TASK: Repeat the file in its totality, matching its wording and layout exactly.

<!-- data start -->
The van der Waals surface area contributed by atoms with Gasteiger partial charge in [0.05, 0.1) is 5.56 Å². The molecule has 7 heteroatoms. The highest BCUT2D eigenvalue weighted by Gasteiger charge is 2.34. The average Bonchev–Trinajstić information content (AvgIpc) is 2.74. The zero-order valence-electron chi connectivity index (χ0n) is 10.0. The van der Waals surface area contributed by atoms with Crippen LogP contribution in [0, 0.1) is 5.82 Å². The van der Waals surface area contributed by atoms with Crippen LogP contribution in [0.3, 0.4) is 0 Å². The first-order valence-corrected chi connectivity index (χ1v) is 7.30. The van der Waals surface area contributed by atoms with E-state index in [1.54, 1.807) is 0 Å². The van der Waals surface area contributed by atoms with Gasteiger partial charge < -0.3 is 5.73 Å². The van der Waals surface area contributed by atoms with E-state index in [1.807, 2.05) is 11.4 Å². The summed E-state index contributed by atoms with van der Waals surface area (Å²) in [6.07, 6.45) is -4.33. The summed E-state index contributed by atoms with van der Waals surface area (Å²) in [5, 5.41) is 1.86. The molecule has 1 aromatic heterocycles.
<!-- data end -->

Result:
The van der Waals surface area contributed by atoms with Gasteiger partial charge in [0.05, 0.1) is 5.56 Å². The molecule has 7 heteroatoms. The highest BCUT2D eigenvalue weighted by Gasteiger charge is 2.34. The average Bonchev–Trinajstić information content (AvgIpc) is 2.74. The zero-order valence-electron chi connectivity index (χ0n) is 10.0. The van der Waals surface area contributed by atoms with Crippen LogP contribution in [0, 0.1) is 5.82 Å². The van der Waals surface area contributed by atoms with Crippen LogP contribution in [0.3, 0.4) is 0 Å². The first-order valence-corrected chi connectivity index (χ1v) is 7.30. The van der Waals surface area contributed by atoms with E-state index in [1.54, 1.807) is 0 Å². The van der Waals surface area contributed by atoms with Gasteiger partial charge < -0.3 is 5.73 Å². The van der Waals surface area contributed by atoms with E-state index in [1.807, 2.05) is 11.4 Å². The summed E-state index contributed by atoms with van der Waals surface area (Å²) in [6.07, 6.45) is -4.33. The summed E-state index contributed by atoms with van der Waals surface area (Å²) in [5, 5.41) is 1.86. The molecule has 1 aromatic heterocycles.